HEALTH Minister Mary Harney shot down proposals for a universal health system warning that giving an unlimited number of procedures to an unlimited number of patients would bankrupt a hospital or government.
Opposition parties supported plans by the Adelaide and Meath Hospital Society for a one-tier health system funded by universal premiums rather than through general taxation.
A key part of the ring-fenced funding would come from €2.2 billion in “sin” taxes, coming out of excise charged on tobacco and alcohol – a plan backed by Labour.
But Ms Harney was pessimistic about the plans for universal healthcare, disagreeing that any government would have a ring-fenced health fund. The society’s proposal to save 3% on payrolls in the health system to feed the fund was also likely to be met with huge contractual problems, she added.
“The reality is that we have a limited amount of money,” Ms Harney told doctors and health professionals at the Dublin launch.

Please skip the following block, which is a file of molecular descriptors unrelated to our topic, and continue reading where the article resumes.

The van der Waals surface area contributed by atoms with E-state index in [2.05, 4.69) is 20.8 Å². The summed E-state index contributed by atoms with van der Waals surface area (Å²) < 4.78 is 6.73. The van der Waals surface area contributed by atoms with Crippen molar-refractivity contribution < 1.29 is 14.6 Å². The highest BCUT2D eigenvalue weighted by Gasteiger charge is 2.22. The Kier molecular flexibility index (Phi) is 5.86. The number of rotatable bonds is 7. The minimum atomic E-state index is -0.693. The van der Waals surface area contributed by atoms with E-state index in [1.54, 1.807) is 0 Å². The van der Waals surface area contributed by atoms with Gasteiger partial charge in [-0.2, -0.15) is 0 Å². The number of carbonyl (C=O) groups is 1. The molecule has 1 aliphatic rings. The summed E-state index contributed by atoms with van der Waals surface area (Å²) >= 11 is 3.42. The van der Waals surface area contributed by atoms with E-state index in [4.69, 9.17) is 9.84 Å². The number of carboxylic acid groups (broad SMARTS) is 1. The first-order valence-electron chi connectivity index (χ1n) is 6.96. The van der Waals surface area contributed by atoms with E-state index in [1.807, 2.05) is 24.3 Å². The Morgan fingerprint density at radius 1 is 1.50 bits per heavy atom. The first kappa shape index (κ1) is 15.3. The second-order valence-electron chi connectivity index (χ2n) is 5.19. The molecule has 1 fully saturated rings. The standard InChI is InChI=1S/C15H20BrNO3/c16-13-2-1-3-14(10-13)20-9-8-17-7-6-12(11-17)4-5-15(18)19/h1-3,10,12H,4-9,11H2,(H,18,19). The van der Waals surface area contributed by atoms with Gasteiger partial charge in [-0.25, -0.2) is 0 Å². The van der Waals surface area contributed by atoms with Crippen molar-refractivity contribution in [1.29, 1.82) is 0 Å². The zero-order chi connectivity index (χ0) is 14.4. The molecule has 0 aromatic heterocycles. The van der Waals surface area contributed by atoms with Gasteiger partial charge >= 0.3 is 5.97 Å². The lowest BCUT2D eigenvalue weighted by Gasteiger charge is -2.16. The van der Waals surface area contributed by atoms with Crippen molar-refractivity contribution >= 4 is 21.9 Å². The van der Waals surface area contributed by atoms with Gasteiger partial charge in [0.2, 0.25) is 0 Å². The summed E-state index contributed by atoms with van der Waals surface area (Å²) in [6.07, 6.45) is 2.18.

Ms Harney also ruled out proposals to abolish the Health Service Executive (HSE), warning that a return to the system of 11 health boards and the 273 officials on them would be disastrous.
Earlier, Fine Gael leader Enda Kenny told delegates that his party backed parts of the society’s proposals, most notably where people would be treated on the basis of their medical needs rather than their ability to pay.
The health system had “catastrophically failed” with “recurrent patterns of disaster” and the public and patients had therefore lost faith in it, he claimed.
Under the party’s Fair Care proposals, people in five years time would be treated for the same price indifferent of their needs and responsibility for the health system would be restored to the minister rather than the HSE, delegates were told.
Fine Gael supports a pay-per procedure system. “We wouldn’t have a system where X-rays wouldn’t be checked or letters wouldn’t be opened because consultants wouldn’t be paid then,” added Mr Kenny.
Labour leader Eamon Gilmore said his party had backed plans for a universal health care system for a decade.
Ireland has three beds for every 1,000 people and the battle to change this would be won “in the offices, on the doorsteps and in the canteens” through campaigning, he stressed.
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